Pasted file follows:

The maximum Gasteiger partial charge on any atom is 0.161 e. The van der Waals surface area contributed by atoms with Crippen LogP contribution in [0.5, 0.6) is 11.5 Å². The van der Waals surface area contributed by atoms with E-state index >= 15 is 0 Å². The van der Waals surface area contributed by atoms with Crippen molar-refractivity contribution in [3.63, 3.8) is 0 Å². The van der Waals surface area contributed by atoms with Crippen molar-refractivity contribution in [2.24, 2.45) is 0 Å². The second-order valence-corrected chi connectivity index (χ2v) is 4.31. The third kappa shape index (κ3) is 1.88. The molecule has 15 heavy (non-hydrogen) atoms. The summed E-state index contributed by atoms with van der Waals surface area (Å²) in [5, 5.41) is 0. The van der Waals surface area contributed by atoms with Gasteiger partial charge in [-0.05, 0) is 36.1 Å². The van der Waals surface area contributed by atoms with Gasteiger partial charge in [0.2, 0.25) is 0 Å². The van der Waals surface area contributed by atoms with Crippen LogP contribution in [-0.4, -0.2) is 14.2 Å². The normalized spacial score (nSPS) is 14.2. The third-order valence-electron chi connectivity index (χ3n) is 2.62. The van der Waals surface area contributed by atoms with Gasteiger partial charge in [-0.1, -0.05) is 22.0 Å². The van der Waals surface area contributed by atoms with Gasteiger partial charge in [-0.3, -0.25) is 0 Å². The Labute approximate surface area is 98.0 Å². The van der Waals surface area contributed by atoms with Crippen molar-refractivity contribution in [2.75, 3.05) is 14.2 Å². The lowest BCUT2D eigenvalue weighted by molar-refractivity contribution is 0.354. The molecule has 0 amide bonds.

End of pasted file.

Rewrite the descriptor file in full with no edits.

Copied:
The maximum Gasteiger partial charge on any atom is 0.161 e. The van der Waals surface area contributed by atoms with Crippen LogP contribution in [0.5, 0.6) is 11.5 Å². The van der Waals surface area contributed by atoms with E-state index >= 15 is 0 Å². The van der Waals surface area contributed by atoms with Crippen molar-refractivity contribution in [3.63, 3.8) is 0 Å². The van der Waals surface area contributed by atoms with Crippen molar-refractivity contribution in [2.24, 2.45) is 0 Å². The second-order valence-corrected chi connectivity index (χ2v) is 4.31. The third kappa shape index (κ3) is 1.88. The molecule has 15 heavy (non-hydrogen) atoms. The summed E-state index contributed by atoms with van der Waals surface area (Å²) in [5, 5.41) is 0. The van der Waals surface area contributed by atoms with Gasteiger partial charge in [-0.05, 0) is 36.1 Å². The van der Waals surface area contributed by atoms with Gasteiger partial charge in [0.2, 0.25) is 0 Å². The van der Waals surface area contributed by atoms with Crippen LogP contribution in [-0.4, -0.2) is 14.2 Å². The normalized spacial score (nSPS) is 14.2. The third-order valence-electron chi connectivity index (χ3n) is 2.62. The van der Waals surface area contributed by atoms with Gasteiger partial charge in [-0.1, -0.05) is 22.0 Å². The van der Waals surface area contributed by atoms with Gasteiger partial charge in [-0.3, -0.25) is 0 Å². The Labute approximate surface area is 98.0 Å². The van der Waals surface area contributed by atoms with Crippen molar-refractivity contribution in [2.75, 3.05) is 14.2 Å². The lowest BCUT2D eigenvalue weighted by molar-refractivity contribution is 0.354. The molecule has 0 amide bonds.